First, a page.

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The Citi ThankYou® Premier is one of the best travel credit cards for its bonus category earning potential. The card earns 3X on travel (and gas stations) along with 2X on dining and entertainment and it often comes with a 50,000 point sign-up bonus, making it one of the most competitive bonus category earners in the market.
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What counts for travel for the Citi Premier?
The travel category is very broad and encompasses a lot of different types of purchses.
Citi defines travel as:
[P]urchases at airlines, hotels, car rental agencies, travel agencies/travel aggregators/tour operators, gas stations, commuter transportation, ferries, commuter railways, subways, taxis/limousines/car services, passenger railways, cruise lines, bridge and road tolls, parking lots/garages, campgrounds and trailer parks, timeshares, bus lines, motor home/recreational vehicle rentals and boat leases and rentals
This travel category covers just about every legitimate travel purchase you will incur, so it makes the Premier one of the best bonus earning credit cards for travel, especially since it offers 3X with only a $95 annual fee (that’s usually waived the first year). Keep in mind that the premium version of this card, the Citi Prestige® Card, only earns 3X on hotels and airfare so unlike the Chase Sapphire cards, the bonus earning is less lucrative with the more expensive card.
There are some exclusions to be aware of. The terms explicitly exclude the following from the travel category:
You won’t earn 3X Points for purchases made at recreational camps, insurance companies, auto clubs, fuel used for non-automobile purposes, and real estate agencies
Gas stations are included in the 3X earning category but “[g]as purchases made at warehouse clubs, discount stores, department stores and convenience stores do not qualify for 3X Points.” These terms can make it a guessing game as to which category a vendor will code as. For example, some 7-11s that serve gas will code as a gas station but others may not. The same issue can arise with Wal-Mart and others, so sometimes you may want to test out how local merchants code in order to avoid any future hassle.
How does Citi determine what codes as travel?
Citi doesn’t assign or have any control over merchant codes. Instead, they are chose and assigned by a third party and these categories may change from time to time. When you make a purchase at a merchant, Citi is provided the code for that merchant and if the code matches a category that gives you additional points, you will earn the additional points.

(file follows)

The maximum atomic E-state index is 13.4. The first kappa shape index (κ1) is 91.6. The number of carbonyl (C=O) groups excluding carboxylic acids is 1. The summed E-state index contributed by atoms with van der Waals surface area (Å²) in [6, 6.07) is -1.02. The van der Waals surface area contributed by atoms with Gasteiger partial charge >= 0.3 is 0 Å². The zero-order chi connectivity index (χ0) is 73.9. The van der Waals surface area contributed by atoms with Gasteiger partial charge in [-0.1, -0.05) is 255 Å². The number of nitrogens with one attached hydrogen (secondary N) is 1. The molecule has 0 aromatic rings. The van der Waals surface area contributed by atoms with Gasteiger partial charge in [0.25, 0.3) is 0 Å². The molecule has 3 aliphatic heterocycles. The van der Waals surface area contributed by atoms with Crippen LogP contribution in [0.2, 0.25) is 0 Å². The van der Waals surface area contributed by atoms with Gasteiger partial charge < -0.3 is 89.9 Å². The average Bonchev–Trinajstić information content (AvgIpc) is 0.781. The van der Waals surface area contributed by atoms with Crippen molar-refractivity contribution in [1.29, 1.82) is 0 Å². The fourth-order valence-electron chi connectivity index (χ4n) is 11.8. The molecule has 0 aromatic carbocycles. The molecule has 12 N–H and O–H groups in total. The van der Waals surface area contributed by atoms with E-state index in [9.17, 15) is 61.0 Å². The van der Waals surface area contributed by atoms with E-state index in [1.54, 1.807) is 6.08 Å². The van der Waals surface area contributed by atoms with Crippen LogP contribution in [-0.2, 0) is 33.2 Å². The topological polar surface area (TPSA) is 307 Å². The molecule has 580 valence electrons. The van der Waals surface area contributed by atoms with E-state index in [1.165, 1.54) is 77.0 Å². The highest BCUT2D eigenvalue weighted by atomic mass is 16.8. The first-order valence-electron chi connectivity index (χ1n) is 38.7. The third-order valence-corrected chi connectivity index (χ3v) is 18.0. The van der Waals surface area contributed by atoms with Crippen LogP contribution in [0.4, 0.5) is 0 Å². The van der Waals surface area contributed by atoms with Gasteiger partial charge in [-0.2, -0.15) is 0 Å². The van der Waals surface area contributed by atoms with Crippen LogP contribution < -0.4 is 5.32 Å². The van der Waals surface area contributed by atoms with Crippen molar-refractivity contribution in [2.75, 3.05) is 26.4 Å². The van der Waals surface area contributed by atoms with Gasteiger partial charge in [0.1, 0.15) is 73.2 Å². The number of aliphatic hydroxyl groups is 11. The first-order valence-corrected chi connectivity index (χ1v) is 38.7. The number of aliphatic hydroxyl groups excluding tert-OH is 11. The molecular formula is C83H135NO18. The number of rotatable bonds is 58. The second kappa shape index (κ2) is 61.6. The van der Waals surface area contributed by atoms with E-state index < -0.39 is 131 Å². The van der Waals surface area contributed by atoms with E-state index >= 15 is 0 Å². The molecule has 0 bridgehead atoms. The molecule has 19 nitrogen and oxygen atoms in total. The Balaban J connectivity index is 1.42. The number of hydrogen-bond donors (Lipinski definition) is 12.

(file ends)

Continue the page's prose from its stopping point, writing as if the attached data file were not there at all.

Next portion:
This means that sometimes you’ll run into instances where you might not be earning the points you expected to earn. For example, a restaurant located within a large retail outlet may not be assigned a “restaurant” code, but rather a “retailer” code. This means that you won’t receive additional points for “dining out” with the Premier if you eat at that establishment.
The same thing can work in your favor, however. For example, a restaurant inside of a hotel may code as a hotel purchase which ends up earning you 3X instead of 2X.
What if my Citi Premier purchase doesn’t code correctly?
If you feel like you’re getting robbed because a purchase did not code correctly you can call up the ThankYou Service Center at 1-800-THANKYOU (1-800-842-6596). They might need to open up an “investigation” but they should be able to resolve the issue for you. There’s no guarantee that they’ll credit you with bonus points (especially since they cover this in the terms and conditions), but it could happen so be prepared to explain to the agents why the establishment should’ve coded one way versus another.
UponArriving has partnered with CardRatings for our coverage of credit card products. UponArriving and CardRatings may receive a commission from card issuers. Responses are not provided or commissioned by the bank advertiser. Responses have not been reviewed, approved or otherwise endorsed by the bank advertiser. It is not the bank advertiser’s responsibility to ensure all posts and/or questions are answered.
Daniel Gillaspia is the Founder of UponArriving.com and creator of the credit card app, WalletFlo. He is a former attorney turned full-time credit card rewards/travel expert and has earned and redeemed millions of miles to travel the globe. Since 2014, his content has been featured in major publications such as National Geographic, Smithsonian Magazine, Forbes, CNBC, US News, and Business Insider. Find his full bio here.